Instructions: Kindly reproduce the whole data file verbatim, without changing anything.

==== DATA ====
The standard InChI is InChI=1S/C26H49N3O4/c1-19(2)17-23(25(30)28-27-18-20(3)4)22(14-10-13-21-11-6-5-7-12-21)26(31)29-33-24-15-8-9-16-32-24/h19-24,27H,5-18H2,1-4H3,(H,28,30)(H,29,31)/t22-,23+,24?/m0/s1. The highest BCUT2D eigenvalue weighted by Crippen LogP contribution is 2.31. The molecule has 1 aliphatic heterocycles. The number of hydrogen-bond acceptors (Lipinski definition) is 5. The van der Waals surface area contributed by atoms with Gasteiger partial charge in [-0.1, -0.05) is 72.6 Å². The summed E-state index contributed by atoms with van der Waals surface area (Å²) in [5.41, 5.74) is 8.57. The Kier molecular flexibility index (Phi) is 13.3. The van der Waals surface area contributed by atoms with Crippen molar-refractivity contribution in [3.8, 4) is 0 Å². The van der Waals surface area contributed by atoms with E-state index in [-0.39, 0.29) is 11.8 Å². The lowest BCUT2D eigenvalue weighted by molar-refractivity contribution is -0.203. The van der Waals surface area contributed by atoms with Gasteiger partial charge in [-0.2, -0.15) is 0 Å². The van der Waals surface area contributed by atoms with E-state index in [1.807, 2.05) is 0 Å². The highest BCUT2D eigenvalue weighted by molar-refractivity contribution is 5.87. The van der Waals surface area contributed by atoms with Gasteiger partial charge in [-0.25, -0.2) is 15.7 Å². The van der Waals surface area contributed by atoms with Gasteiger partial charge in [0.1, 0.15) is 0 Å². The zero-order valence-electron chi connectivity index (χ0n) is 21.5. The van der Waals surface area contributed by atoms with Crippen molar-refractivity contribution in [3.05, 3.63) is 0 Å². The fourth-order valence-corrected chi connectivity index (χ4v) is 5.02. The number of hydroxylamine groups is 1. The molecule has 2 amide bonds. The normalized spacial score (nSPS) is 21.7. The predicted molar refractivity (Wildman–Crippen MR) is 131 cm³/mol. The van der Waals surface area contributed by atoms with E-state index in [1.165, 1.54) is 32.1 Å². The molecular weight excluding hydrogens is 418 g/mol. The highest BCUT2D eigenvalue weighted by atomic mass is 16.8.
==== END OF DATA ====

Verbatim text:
The standard InChI is InChI=1S/C26H49N3O4/c1-19(2)17-23(25(30)28-27-18-20(3)4)22(14-10-13-21-11-6-5-7-12-21)26(31)29-33-24-15-8-9-16-32-24/h19-24,27H,5-18H2,1-4H3,(H,28,30)(H,29,31)/t22-,23+,24?/m0/s1. The highest BCUT2D eigenvalue weighted by Crippen LogP contribution is 2.31. The molecule has 1 aliphatic heterocycles. The number of hydrogen-bond acceptors (Lipinski definition) is 5. The van der Waals surface area contributed by atoms with Gasteiger partial charge in [-0.1, -0.05) is 72.6 Å². The summed E-state index contributed by atoms with van der Waals surface area (Å²) in [5.41, 5.74) is 8.57. The Kier molecular flexibility index (Phi) is 13.3. The van der Waals surface area contributed by atoms with Crippen molar-refractivity contribution in [3.8, 4) is 0 Å². The van der Waals surface area contributed by atoms with E-state index in [-0.39, 0.29) is 11.8 Å². The lowest BCUT2D eigenvalue weighted by molar-refractivity contribution is -0.203. The van der Waals surface area contributed by atoms with Gasteiger partial charge in [-0.2, -0.15) is 0 Å². The van der Waals surface area contributed by atoms with E-state index in [1.807, 2.05) is 0 Å². The highest BCUT2D eigenvalue weighted by molar-refractivity contribution is 5.87. The van der Waals surface area contributed by atoms with Gasteiger partial charge in [-0.25, -0.2) is 15.7 Å². The van der Waals surface area contributed by atoms with Gasteiger partial charge in [0.1, 0.15) is 0 Å². The zero-order valence-electron chi connectivity index (χ0n) is 21.5. The van der Waals surface area contributed by atoms with Crippen molar-refractivity contribution in [3.05, 3.63) is 0 Å². The fourth-order valence-corrected chi connectivity index (χ4v) is 5.02. The number of hydroxylamine groups is 1. The molecule has 2 amide bonds. The normalized spacial score (nSPS) is 21.7. The predicted molar refractivity (Wildman–Crippen MR) is 131 cm³/mol. The van der Waals surface area contributed by atoms with E-state index in [1.165, 1.54) is 32.1 Å². The molecular weight excluding hydrogens is 418 g/mol. The highest BCUT2D eigenvalue weighted by atomic mass is 16.8.